Simon Joyner’s Hotel Lives is the kind of album that must be approached like a collection of short stories — stark, regretful vignettes of longing, loneliness, broken dreams, and haunting memories. Joyner has crafted a minor masterpiece, like Lou Reed’s Berlin, set in hotels strung out along a highway where gasoline signs and water towers batter the skyline somewhere out in the Midwest. Some rooms seem squalid and dingy where the poor and destitute live and others seem like run-of-the-mill places where lonely travelers stay to rest their heads and then move on. The rooms are filled with fractured ghosts who prey on the lonely and all the walls have eyes.
On the first track “Hotel Suite,” Joyner introduces a character running from something — he checks into an old hotel looking for solitude. Joyner immediately nixes any thoughts of the lunch-hour quickies usually associated with hotels with this particularly oedipal line: “I didn’t come here with a mistress or a lover/I’ve run away with this Polaroid of my mother.” Like most of Joyner’s characters, the narrator is wrought with guilt and self-hate: “Now I need a hand removing my mask/If you come to me afraid you’ll leave me aghast.” The song then breaks into a swirl of carnival music and ends in a repetitive chant of the words: “hotel suite.” Psychedelic flourishes like these are few and far between on Hotel Lives. Like Bob Dylan’s Blood on the Tracks, Hotel Lives is so strong lyrically that it tends to overshadow the music, which is a pity. If you’re not paying attention you’ll miss Fred Lonberg-Holm’s stunning string arrangements and Michael Krassner’s masterful, understated production.
Not all of the characters are alone on Hotel Lives. On “The House,” Joyner tells a tale of a crumbling relationship between a vitriolic couple that come off like a low-rent Taylor and Burton in Who’s Afraid of Virginia Woolf? The song ends with her leaving him after “breaking everything she can see,” taking her pills and perfume away in a pillowcase — classy. Relationships crumble easily in Joyner’s world, from the unhappy, rueful couch potatoes of “Insomnia” to the sexually ambiguous foursome of “You, David, Maria, And Me.” Relationships seem to be the impetus for most of Joyner’s characters’ misanthropy and woe.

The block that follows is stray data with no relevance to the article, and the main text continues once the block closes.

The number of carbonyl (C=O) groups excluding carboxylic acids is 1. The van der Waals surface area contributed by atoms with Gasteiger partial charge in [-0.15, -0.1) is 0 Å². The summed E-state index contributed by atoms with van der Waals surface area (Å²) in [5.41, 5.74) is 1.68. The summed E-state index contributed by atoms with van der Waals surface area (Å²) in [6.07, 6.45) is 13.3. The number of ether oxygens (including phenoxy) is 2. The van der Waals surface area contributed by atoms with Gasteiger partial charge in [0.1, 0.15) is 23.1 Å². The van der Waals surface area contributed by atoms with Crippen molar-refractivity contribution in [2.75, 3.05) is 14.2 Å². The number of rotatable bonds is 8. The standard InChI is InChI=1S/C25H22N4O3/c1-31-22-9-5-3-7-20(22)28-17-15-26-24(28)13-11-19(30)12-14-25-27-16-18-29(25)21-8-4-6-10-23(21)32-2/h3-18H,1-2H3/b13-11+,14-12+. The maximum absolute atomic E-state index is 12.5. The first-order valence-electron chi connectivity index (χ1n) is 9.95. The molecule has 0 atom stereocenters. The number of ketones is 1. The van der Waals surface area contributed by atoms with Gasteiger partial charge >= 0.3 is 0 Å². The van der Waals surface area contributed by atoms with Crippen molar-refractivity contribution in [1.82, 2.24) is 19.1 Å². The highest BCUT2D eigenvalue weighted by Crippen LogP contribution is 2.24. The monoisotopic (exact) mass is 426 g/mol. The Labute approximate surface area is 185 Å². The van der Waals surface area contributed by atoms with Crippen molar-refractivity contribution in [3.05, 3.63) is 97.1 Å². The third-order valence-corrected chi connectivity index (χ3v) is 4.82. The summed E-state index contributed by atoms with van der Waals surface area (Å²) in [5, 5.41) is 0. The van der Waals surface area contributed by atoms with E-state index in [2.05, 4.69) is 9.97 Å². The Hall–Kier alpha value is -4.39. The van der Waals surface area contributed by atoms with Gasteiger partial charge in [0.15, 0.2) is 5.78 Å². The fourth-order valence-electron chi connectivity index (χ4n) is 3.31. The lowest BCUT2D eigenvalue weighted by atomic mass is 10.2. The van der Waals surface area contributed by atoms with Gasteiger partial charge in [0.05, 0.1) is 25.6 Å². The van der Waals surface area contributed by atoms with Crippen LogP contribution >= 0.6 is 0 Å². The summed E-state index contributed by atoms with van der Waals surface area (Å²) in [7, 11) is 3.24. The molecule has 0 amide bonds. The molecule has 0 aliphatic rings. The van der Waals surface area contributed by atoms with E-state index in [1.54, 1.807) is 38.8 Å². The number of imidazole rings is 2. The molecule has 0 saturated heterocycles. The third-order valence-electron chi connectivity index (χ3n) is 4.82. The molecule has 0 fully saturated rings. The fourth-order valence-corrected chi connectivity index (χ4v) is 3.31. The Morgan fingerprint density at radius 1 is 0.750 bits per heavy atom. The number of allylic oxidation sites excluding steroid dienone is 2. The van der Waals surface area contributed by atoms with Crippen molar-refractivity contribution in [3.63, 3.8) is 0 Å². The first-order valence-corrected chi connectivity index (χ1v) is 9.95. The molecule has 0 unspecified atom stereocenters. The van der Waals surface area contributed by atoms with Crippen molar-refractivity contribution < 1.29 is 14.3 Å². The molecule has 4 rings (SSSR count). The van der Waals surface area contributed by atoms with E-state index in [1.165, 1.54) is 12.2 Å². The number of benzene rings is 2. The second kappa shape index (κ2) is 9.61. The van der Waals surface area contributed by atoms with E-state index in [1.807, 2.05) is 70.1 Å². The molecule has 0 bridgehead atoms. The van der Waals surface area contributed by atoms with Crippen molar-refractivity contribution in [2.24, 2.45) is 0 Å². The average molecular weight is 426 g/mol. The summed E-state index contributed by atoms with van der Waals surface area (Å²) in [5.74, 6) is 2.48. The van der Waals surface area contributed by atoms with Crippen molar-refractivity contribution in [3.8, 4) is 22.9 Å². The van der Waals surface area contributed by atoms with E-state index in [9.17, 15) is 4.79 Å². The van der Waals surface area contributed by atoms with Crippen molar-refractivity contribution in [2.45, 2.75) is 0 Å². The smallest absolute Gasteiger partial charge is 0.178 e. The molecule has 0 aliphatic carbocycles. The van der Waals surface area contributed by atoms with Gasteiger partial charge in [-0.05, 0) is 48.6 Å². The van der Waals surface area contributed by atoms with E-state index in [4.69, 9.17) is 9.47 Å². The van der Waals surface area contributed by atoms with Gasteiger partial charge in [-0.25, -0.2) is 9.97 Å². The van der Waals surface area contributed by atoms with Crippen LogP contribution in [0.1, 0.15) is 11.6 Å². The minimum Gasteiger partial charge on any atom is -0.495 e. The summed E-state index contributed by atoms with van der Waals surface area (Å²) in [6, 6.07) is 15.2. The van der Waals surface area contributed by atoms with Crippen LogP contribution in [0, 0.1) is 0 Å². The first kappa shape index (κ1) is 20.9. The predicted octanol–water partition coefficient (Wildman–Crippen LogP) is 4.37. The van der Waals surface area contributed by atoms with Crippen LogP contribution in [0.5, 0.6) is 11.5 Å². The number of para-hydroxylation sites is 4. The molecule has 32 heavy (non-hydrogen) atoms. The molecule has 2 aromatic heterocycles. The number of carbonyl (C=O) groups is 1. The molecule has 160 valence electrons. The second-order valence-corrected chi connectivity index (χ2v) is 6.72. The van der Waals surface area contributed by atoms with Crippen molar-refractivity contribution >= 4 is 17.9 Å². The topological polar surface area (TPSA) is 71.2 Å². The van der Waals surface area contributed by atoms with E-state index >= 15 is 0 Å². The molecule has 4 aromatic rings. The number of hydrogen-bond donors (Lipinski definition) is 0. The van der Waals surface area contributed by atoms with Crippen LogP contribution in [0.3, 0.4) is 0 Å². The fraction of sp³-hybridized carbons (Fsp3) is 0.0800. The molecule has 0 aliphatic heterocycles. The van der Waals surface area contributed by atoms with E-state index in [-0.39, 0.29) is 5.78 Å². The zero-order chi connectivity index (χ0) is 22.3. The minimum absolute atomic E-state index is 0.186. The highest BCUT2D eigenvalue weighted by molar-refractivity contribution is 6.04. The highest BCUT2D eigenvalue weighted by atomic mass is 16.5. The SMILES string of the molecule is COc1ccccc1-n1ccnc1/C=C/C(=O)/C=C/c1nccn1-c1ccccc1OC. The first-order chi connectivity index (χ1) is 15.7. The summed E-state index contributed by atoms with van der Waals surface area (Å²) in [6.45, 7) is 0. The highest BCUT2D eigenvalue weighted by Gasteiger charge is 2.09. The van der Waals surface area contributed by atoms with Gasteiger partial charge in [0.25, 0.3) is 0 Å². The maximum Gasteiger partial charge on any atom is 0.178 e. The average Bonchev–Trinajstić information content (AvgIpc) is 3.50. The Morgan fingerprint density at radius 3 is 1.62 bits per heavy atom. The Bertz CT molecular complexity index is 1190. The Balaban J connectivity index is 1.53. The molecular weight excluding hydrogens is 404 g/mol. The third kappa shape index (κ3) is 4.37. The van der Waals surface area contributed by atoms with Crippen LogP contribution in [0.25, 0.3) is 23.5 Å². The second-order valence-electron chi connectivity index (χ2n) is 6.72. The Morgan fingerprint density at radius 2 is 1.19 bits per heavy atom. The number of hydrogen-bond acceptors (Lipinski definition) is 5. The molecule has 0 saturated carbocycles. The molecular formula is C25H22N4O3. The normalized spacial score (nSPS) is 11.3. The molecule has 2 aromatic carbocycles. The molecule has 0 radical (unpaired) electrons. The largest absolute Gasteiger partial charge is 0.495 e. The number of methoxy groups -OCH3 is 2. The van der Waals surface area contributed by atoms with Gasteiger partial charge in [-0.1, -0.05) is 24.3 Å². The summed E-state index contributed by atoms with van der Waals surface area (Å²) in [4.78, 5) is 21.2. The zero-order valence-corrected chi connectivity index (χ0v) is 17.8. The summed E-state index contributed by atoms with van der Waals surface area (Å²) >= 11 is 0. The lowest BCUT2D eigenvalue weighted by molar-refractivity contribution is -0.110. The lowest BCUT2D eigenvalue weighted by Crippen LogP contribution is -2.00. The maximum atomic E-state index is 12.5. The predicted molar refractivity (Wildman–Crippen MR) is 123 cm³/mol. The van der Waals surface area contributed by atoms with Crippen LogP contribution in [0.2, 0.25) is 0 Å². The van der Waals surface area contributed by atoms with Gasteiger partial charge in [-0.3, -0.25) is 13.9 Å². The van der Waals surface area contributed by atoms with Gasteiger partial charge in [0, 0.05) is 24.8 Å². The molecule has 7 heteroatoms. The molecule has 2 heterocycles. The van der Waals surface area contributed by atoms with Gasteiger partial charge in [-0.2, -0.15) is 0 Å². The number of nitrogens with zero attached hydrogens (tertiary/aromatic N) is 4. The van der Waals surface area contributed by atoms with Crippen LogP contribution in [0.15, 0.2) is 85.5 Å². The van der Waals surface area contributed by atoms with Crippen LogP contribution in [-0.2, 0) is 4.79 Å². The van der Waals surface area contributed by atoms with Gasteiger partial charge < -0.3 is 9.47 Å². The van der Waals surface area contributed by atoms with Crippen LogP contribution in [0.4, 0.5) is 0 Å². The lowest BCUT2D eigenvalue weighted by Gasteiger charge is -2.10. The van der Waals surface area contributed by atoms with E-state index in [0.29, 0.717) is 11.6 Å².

Along with crumbling relationships, drinking seems to get a lot of attention on Hotel Lives. On the exuberant “My Life is Sweet,” it’s drinking (along with companionship and penance) that Joyner salutes with more poetic zeal than even Bob Pollard could muster. The song emerges at the halfway point of the album, like a yellow sun breaking through a rather doleful cloudbank. Most of “Hotel Lives” is a rather humorless affair, relying on crawling martial drumming and slow, morose guitar picking,. In contrast, “My Life is Sweet” is driven by a slightly up-beat Spanish guitar rhythm and lead reminiscent of the Mojave 3’s “Who Do You Love.”
The narrator is preparing to meet his aptly named compatriot, “the drinker,” at a local tavern. Joyner proves himself a master of observation when he utters: “He said to meet him inside the Blackstone/Which was famous for leaving the lights on/I don’t know why he picked that place/It seems strange having other drinkers looking at your face.” Those four lines sum up the characteristic fear and paranoia of an alcoholic and are delivered so off-handedly as to make it almost heartbreaking. The character returns to his room, only to pass out and find himself flying over the city, turning it from ugly to beautiful and being forgiven for what we can only imagine is a list of sins too painstaking to recount.
Joyner follows “My Life is Sweet” with the bittersweet and mild vengefulness of “You, David, Maria, And Me.” The narrator recollects a summer spent on the coast with a group of friends, trading lovers and heartbreaks: “Then I remember David getting seasick/And trying to tear you from Maria and me/Thinking he could possess you was hysterical/And after you had seen him on his knees.” It’s written as a letter, or maybe a phone conversation, delivered in Joyner’s typical Cohen-esque wheeze, moving slowly on a softly struck electric guitar rhythm. This song is unique in that the narrator isn’t looking back bleary-eyed and desperate, trying to recapture a lost past. He is instead happy to have gotten over it and moved on — a strangely healthy person in a sea of the lost, lonely, and confused.
Hotel Lives is a saturnine and sometimes redemptive album peopled with the alcoholics, deadbeats, battered lovers, lost dreamers, and other assorted failed souls that are ignored everywhere but by the writer and his sorrowful pen. With that being said, I don’t think anyone attacks their subjects with the controlled fury that Joyner does, setting them to music that does much to contain the chaos.
It’s a hard album to classify, having some of the feel of the American folk of Bruce Springsteen’s Nebraska or Skip Spence’s Oar, the benchmark in old-timey country/psyche-folk, among other influences. There are subtle whiffs of Bob Dylan, and the not-so-subtle whiffs of Leonard Cohen and Lou Reed. Sometimes the influences crawl too close to the surface, but that shouldn’t take away from the startling musicianship and the flawless narrative that Joyner has composed. It seems there is a dearth of this caliber of thoughtful and poetic lyricism and Joyner has definitely placed himself on a plateau above others with Hotel Lives.
Written by Bryan Price.